Indoor air pollution is considered as one of the top environmental risks to public health worldwide due to increasing number of building-related illnesses. Studies have found that concentration of indoor pollutants is significantly higher indoors than they are in outdoor environment, which is two to five times and sometimes hundred times higher than outdoor levels. As most of the people spend 80% to 90% of their lives indoor, indoor air quality has significant implication on sustainability.
Impact of Poor Indoor Air Quality
Decreased indoor air quality can affect quality of life of the building occupant, increase health risks and increase the liability for building owner, decrease the productivity of occupants and reduce the resale value of the building. Poor indoor air quality can cause “sick building syndrome”, which is a medical condition linked to poor health and absenteeism. To read a study about the links between VOCs and asthma and allergy sufferers, please check this informative post here.
Poor indoor air quality is due to many factors including but not limited to improper building design, inadequate ventilation, off-gassing of volatile organic compounds (VOCs) from furniture, carpets, paints and coatings, cleaning products, and from human respiration. Airborne particles such as lint, dust, dust mites, mold, bacteria, pollen and animal dander also contribute to poor indoor air quality.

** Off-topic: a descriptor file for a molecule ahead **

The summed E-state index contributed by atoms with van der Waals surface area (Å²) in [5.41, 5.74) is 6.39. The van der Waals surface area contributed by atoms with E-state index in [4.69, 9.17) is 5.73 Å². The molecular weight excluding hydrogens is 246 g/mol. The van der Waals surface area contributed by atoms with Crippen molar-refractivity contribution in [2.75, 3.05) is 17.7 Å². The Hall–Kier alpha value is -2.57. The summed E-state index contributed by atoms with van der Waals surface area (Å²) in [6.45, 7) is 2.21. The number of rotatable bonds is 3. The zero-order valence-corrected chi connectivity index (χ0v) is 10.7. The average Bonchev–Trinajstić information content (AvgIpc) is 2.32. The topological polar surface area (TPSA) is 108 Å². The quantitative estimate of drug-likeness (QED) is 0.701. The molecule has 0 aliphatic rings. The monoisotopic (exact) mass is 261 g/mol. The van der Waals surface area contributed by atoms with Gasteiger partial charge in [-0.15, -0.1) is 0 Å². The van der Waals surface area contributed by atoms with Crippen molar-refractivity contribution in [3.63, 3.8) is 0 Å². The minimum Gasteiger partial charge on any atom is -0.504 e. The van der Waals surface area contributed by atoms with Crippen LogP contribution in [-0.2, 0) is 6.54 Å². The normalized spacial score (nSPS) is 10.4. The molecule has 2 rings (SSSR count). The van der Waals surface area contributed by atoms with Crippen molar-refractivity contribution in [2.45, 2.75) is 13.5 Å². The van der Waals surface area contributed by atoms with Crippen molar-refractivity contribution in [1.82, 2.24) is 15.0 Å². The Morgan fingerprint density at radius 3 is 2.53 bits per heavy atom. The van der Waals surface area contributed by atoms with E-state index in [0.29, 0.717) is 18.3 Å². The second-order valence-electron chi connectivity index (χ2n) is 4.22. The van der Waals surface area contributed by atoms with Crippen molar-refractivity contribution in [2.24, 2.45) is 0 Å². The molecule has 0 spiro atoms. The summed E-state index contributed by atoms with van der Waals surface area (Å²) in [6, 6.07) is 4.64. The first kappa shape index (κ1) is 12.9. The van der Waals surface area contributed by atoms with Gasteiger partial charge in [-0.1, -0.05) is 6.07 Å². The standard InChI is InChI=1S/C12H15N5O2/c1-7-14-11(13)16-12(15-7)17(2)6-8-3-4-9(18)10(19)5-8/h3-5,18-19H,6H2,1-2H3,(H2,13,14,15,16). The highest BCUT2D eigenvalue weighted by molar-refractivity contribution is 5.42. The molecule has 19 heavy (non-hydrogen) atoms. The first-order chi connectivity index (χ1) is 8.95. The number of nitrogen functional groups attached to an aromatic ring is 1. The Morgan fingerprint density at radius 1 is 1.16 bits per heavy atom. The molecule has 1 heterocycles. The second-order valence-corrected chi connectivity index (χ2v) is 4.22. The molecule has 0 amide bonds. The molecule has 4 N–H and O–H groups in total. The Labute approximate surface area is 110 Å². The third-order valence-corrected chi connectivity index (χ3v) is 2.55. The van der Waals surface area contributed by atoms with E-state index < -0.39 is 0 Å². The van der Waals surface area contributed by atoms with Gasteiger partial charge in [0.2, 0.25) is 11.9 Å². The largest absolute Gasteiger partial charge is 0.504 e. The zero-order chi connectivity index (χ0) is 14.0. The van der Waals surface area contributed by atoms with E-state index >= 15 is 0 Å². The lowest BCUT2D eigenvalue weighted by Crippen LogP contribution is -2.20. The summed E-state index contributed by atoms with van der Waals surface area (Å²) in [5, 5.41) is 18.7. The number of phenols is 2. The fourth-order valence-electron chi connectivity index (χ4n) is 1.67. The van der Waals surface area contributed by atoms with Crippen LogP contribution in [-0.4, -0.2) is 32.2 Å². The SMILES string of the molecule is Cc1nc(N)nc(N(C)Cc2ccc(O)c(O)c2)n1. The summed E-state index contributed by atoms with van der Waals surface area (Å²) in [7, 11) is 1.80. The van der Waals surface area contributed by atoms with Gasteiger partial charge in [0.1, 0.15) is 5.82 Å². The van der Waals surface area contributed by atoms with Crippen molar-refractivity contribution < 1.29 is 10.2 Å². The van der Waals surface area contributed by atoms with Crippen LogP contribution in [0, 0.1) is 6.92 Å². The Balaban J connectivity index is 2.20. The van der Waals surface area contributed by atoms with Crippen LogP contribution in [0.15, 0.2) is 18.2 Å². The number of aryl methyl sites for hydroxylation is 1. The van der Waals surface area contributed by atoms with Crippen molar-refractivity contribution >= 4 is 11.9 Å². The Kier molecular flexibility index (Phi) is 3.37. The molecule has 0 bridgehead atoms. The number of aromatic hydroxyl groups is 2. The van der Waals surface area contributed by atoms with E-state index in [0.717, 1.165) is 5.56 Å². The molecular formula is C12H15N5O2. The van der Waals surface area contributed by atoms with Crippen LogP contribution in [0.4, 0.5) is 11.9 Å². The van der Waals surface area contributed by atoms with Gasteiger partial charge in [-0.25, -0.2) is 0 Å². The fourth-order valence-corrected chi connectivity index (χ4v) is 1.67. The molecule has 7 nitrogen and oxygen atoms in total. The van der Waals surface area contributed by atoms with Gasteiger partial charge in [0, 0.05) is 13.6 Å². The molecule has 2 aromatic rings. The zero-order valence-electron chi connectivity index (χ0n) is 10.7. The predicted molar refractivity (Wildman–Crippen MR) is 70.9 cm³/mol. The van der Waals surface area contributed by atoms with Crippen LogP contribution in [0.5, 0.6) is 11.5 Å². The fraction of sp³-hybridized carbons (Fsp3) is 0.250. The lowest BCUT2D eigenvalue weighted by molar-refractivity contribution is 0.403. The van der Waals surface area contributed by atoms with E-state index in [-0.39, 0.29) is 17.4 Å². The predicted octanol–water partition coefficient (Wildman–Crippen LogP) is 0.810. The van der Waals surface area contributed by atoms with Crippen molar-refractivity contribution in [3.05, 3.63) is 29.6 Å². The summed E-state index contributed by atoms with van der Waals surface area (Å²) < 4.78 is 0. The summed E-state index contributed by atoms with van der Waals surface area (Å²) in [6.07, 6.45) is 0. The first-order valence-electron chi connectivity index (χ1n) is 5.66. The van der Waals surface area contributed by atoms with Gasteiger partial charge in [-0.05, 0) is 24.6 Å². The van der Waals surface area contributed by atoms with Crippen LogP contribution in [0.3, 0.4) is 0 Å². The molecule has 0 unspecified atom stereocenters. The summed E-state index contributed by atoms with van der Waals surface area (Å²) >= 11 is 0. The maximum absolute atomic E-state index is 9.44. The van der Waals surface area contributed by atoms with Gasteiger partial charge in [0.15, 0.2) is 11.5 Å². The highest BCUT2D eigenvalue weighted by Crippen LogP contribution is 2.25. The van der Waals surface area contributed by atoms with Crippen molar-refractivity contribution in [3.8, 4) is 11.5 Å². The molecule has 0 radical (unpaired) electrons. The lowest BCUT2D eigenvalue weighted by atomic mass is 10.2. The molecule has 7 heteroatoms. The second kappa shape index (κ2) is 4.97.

Indicators that are used to measure the indoor air quality include total particulate matter, total volatile organic compounds (TVOCs), formaldehyde, carbon dioxide (CO2), carbon monoxide (CO), ozone (O3), air temperature, relative humidity (RH). Concentration of CO2 in the indoor environment indicates whether ventilation is sufficient or not.
In the Middle East region, most of the people live in enclosed air-conditioned environments. With rapidly growing population, increase in number of vehicles on the road, high temperature level, ever increasing construction activities, regular sandstorm, concentration of air contaminants in the region is among the highest worldwide. Indoor environment also reflects outdoor air quality and pollution.
Transport of outdoor contaminants to the indoor environment can result in occupant exposure to outdoor pollutants that have serious health impacts. In addition, there are many sources of indoor pollutants present in building materials, cleaning products, indoor mold and legionella growth, and emission from interior furnishings, finishing and equipment.
How to Improve Indoor Air Quality
Indoor air quality is influenced by concentration of outdoor air pollutants as well as indoor source of pollution, characteristic of building and habits of occupants. Appropriate building design and mechanical system and control strategies as well as changing occupant behaviour can improve indoor air quality and health and comfort, performance and productivity of building occupants. There are a host of strategies to improve indoor air quality, as mentioned below:
1. Appropriate design